State Sen. Lee Bright, R-Roebuck, has reintroduced a bill that would exempt firearms, ammunition and gun accessories made in South Carolina from federal regulation.
The Firearms Freedom Act was first passed in Montana, where it is tied up in litigation currently before the U.S. Court of Appeals for the 9th Circuit. It’s been passed in eight states and introduced in more than 20, including once by Bright during South Carolina’s 2011-2012 legislative session.
That bill died in committee.
This year, he pre-filed the same bill on Dec. 13, a day before the Newtown, Conn., shooting in which 26 people, including 20 children, were killed in a shooting rampage at Sandy Hook Elementary School. Citing national scorecards issued by the Brady Campaign to Prevent Gun Violence, Bright said Connecticut has the fifth strongest gun laws in the nation, “so there’s not a real strong correlation between gun laws and safety.”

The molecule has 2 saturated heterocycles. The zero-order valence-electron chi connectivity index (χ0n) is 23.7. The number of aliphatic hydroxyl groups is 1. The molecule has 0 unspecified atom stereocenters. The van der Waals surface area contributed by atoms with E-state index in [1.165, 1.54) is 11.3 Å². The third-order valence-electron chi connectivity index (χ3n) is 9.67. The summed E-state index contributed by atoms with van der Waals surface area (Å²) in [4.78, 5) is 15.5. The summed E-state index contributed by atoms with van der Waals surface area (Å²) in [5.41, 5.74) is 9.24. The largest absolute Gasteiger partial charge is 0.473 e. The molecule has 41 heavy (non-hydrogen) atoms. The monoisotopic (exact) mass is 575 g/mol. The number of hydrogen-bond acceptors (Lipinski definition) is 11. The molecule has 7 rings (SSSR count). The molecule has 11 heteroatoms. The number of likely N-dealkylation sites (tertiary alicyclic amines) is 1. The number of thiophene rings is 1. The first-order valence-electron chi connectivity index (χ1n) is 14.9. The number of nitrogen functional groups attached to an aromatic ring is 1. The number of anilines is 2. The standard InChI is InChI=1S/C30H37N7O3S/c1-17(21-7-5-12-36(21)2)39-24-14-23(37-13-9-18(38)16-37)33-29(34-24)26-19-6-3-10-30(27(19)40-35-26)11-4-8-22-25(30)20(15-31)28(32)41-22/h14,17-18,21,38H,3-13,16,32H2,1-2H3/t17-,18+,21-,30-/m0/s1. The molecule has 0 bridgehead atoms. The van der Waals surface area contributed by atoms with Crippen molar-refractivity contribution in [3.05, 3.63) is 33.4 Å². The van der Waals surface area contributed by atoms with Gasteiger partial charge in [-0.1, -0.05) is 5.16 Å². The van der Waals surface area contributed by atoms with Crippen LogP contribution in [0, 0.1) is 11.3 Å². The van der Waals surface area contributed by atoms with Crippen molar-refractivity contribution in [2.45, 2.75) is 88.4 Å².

“There are a lot of folks that are against the Second Amendment and want to restrict people’s guns rights, and this is just one they seized,” he said.
While the federal government may regulate interstate commerce, Bright said his bill would allow South Carolina manufacturers to skirt federal regulations because the guns, gun parts and ammunition would not cross state lines.
As a matter of state’s rights, Bright said South Carolina residents would be able to own whatever guns manufacturers in South Carolina made, despite any federal regulations.